If the water is contaminated, use your emergency supply or continue to purchase bottled water until the water is tested and deemed to be safe. If purchasing bottled water is not an option, and the question of water purity still exists, there are numerous water treatment techniques that you can carry out from the comfort of your kitchen. For more information on water treatment methods, visit the Center for Disease Control and Prevention here.  Also consult this site's article "Tips on Water Safety During and After the Storm." 


Cleaning, Sanitizing, and Deodorizing the Fridge and Freezer:

You’ve thrown out spoiled food, rectified your drinking water issues, and are now ready to return to a sense of normalcy, or are you? If food has spoiled in your fridge or freezer, it is advisable to clean and sanitize both before restocking. You can sanitize with bleach water (1 tablespoon of bleach in a gallon of water) or use those handy disinfectant wipes. For a step--by-step procedure on cleaning the fridge, click here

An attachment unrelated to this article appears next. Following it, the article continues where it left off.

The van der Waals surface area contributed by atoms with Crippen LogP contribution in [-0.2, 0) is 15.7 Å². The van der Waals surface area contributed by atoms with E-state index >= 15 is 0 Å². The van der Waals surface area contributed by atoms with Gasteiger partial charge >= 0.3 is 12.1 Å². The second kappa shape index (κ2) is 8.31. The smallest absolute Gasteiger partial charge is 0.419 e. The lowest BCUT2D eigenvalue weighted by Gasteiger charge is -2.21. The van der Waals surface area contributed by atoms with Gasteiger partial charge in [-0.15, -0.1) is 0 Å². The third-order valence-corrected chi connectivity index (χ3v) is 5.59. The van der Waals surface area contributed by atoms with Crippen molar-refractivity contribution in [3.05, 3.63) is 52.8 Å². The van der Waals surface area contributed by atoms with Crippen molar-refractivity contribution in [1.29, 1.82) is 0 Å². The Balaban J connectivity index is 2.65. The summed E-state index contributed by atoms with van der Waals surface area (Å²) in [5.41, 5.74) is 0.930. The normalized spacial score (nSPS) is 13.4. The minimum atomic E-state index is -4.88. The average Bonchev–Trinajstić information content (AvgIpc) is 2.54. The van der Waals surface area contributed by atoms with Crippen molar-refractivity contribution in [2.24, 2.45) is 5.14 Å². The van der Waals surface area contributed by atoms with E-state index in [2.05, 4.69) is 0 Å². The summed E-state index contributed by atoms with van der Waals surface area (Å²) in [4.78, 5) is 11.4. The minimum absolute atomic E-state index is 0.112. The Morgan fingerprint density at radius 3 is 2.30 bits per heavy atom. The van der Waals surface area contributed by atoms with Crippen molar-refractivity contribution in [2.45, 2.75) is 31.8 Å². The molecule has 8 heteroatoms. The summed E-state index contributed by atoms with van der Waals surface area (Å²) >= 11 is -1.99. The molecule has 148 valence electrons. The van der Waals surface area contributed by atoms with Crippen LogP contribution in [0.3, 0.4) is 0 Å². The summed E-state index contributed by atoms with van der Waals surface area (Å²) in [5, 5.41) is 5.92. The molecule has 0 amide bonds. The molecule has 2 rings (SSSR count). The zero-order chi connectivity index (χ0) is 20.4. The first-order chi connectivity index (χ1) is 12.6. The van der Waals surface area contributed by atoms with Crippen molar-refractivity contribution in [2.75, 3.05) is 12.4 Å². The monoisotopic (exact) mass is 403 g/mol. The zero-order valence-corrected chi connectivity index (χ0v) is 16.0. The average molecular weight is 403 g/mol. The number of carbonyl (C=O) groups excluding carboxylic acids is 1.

To eliminate unwelcomed odors, remove all items, and wash the inside of the fridge and/or freezer by using one tablespoon of baking soda in a quart of tap water. Alternatively, you can use one cup of vinegar in a gallon of tap water. Let the surface dry completely before replacing food in the fridge.


If the odor persists, use activated charcoal that can be purchased from your local supermarket or drugstore. This type of charcoal absorbs odors more quickly than cooking-type charcoal. To use it, you must unplug the fridge or freezer and place the charcoal in a pan at the bottom of fridge or freezer for several days (or until the odor is gone). Once the odor is gone, rinse and dry the inside of the fridge or freezer and turn it on.

To help you prepare for future weather-related disasters, consult "How to Protect Your Food During a Power Outage," and "Tips on Water Safety During and After a Storm." These articles emphasize what to do before and during an outage to protect your food supply and yourself.




Timothy J. Bowser, Ph.D., Oklahoma State University, Dept. of Biosystems and Agricultural Engineering


Catherine N. Cutter, Ph.D., Pennsylvania State University, Dept. of Food Science


Center for Disease Control & Prevention


Clemson Home & Garden Information Center


United States Department of Agriculture Food Safety and Inspection Service